Wound Classification Systems: Are They Significantly Utilized In Practice?
The variety of classification systems for lower extremity wounds is stunning. There is the popular Wagner Ulcer Classification System, the University of Texas (UT) Diabetic Wound Classification System, the National Pressure Ulcer System, the PEDIS classification from the International Working Group for the Diabetic Foot and diabetic foot infection guidelines from the Infectious Diseases Society of America (IDSA) among other classification schemes.
In a guest column for our “Diabetes Watch” column (see page 20), Kathleen Satterfield, DPM, discusses some of these classification systems and raises some provocative questions. Perhaps one of the more intriguing questions centers on whether practitioners will use these systems in a private practice setting.
Just as there are a variety of classification systems to choose from, there appears to be a variety of clinician approaches to using these systems.
For general wounds, one clinician doesn’t “really reference (a wound classification system) in (his) charting.” He says he prefers a more “practical approach” that incorporates broad wound categories (venous, ischemic, neuropathic, vasculitic, etc.). The podiatrist notes these categories overlap but says his decision-making is based upon these broad classifications from his clinical examination.
Another DPM at an academic institution concedes that “we do not place significant emphasis on general wound classifications.” He also adds that some of the classification systems are not conducive to use in the average podiatric practice.
“A variety of the classification mechanisms are extremely complex and difficult for many to employ in the daily practices,” notes the DPM.
There also seems to be various opinions when it comes to using diabetic foot ulcer classifications. A podiatrist notes that while the UT classification for diabetic foot wounds is probably very useful from an academic standpoint, he doesn’t “see much need to use this system … from a practical standpoint in a clinical setting.” Yet another DPM “frequently” employs the UT classification for diabetic foot ulcers.
There is a general consensus that the Wagner classification is the most widely used scheme by DPMs. However, as Dr. Satterfield points out in her guest column, this classification does not account for the size of the lesion or neuropathy.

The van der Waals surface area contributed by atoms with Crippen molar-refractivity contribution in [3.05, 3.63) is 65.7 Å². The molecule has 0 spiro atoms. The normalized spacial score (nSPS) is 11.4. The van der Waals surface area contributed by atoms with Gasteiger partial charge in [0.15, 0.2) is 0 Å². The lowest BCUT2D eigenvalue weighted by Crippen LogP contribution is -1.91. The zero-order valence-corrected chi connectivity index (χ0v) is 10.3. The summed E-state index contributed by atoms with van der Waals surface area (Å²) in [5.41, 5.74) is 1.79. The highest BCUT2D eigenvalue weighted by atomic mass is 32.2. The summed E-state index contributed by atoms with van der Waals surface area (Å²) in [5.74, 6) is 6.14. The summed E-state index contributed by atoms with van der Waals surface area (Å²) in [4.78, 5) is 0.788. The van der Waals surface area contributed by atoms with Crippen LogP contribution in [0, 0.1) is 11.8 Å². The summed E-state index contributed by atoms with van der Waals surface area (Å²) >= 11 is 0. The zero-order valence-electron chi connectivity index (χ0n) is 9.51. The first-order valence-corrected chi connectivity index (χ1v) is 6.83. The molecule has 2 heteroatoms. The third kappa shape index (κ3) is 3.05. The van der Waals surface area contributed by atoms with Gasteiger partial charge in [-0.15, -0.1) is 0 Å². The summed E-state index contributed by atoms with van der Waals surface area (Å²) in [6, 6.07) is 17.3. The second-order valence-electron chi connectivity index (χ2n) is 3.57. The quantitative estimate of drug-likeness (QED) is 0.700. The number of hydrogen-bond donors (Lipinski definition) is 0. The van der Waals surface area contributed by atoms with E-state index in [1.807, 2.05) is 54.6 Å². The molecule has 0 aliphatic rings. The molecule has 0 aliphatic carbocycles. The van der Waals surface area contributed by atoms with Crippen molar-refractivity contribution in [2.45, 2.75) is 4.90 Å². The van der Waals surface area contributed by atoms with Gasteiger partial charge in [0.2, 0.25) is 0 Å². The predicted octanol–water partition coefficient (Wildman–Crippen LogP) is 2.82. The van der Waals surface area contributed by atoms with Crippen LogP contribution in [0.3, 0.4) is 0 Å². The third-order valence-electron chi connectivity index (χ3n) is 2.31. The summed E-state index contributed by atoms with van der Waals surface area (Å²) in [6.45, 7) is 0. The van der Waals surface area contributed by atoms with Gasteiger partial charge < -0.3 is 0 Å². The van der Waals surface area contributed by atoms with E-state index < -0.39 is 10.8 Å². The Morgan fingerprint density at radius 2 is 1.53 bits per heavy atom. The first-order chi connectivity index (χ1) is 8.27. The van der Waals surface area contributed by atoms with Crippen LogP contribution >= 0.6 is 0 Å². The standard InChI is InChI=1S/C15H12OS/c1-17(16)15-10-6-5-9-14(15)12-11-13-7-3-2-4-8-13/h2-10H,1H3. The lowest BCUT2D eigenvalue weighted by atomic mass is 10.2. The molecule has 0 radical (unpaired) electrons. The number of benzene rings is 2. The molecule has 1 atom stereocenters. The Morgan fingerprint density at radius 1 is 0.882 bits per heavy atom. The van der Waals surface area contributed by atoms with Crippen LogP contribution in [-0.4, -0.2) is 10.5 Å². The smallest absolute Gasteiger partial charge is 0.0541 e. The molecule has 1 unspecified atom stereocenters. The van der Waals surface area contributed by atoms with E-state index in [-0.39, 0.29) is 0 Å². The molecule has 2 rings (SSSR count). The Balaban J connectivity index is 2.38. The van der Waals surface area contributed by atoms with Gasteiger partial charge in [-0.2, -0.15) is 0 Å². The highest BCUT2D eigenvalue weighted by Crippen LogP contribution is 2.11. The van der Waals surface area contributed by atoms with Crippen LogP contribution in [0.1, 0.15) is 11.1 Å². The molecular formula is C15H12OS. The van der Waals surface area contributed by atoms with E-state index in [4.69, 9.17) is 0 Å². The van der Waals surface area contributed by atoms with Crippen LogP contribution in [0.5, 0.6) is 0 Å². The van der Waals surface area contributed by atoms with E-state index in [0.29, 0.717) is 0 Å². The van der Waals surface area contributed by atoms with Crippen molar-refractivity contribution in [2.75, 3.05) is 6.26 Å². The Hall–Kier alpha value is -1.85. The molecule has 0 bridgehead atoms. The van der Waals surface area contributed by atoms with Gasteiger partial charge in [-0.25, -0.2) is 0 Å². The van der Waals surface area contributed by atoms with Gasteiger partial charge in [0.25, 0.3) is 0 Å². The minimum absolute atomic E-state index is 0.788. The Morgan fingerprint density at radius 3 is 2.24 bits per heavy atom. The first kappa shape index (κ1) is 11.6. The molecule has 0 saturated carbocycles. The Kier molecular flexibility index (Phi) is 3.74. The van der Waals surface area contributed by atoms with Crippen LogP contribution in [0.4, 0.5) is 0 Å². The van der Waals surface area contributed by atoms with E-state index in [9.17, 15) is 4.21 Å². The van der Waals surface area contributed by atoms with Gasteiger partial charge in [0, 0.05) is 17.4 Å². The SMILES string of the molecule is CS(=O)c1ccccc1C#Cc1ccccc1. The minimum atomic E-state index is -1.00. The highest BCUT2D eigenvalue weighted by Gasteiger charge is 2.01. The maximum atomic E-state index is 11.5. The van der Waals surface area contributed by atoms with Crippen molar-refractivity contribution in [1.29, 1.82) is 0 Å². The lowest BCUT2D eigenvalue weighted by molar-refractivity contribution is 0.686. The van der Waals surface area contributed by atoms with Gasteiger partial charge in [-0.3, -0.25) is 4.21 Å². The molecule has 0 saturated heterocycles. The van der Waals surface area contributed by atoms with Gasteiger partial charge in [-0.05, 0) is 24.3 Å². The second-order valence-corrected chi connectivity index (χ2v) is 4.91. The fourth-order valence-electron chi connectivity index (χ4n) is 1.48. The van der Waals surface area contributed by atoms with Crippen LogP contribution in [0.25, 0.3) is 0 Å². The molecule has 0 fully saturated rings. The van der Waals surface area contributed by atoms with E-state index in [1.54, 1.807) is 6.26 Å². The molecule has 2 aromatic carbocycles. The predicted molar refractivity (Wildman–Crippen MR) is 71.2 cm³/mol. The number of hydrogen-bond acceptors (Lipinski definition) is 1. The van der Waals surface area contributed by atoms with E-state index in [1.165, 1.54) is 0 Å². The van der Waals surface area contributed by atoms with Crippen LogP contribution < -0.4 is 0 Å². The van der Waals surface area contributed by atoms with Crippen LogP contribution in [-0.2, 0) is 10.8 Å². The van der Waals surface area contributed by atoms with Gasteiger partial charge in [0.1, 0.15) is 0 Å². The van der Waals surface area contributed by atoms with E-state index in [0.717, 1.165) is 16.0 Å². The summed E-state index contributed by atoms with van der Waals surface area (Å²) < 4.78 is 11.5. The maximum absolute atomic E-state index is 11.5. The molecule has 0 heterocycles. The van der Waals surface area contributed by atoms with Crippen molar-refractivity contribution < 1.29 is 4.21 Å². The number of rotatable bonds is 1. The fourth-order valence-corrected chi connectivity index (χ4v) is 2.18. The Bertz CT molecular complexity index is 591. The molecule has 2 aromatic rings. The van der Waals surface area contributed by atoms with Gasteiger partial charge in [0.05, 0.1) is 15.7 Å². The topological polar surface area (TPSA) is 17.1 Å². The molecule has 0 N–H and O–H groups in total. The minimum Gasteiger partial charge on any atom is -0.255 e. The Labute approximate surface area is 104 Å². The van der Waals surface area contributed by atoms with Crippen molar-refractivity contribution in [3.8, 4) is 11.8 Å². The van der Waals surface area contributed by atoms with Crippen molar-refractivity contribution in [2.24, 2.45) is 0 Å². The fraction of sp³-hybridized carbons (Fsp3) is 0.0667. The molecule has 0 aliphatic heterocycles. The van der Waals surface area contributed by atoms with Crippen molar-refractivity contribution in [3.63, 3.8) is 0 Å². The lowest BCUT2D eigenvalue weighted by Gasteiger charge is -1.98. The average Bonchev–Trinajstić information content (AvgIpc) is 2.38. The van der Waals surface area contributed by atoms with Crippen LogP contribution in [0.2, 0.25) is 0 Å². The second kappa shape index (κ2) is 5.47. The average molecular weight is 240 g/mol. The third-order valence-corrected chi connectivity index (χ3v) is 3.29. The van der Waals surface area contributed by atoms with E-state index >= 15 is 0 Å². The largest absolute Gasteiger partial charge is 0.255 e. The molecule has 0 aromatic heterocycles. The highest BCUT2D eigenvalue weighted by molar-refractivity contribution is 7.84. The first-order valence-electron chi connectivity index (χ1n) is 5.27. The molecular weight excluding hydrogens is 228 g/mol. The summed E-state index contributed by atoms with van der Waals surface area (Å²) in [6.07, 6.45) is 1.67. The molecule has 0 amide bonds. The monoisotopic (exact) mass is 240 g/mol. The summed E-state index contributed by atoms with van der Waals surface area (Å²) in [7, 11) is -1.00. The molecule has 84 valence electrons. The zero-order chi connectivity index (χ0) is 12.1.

“Indeed, these factors can have a pronounced effect on the treatment and potential outcome,” says Dr. Satterfield.
While another podiatrist likes the fact that the UT classification factors in ischemia and infection, he admits he “can’t get used to using (the UT scheme) routinely in practice.” The DPM says he has used a combination of the Wagner system and wound measurements to document ulcer care for the last two decades.
More recently, two new classification systems have emerged for diabetic foot infections. The aforementioned PEDIS classification (see www.iwgdf.org) and the IDSA guidelines (published last year in the Journal of the American Podiatric Medical Association) were discussed in “Treating Diabetic Foot Infections,” a previous supplement to the December 2005 issue of Podiatry Today. Benjamin Lipsky, MD, noted in the supplement that both “ … provide reasonably useful, easy to remember classifications that facilitate easy clinical application.”
In terms of an ideal classification system, many agree that a simple yet validated scheme is needed to facilitate understanding across different specialties. One podiatrist favors a scheme that documents whether a wound is partial- or full-thickness, infected or not infected, and with or without bone involvement. He says this is easy to understand and “avoids confusion.” Perhaps the ultimate challenge is finding that elusive line between avoiding confusion and avoiding a system that may be too simplistic to facilitate an accurate clinical assessment.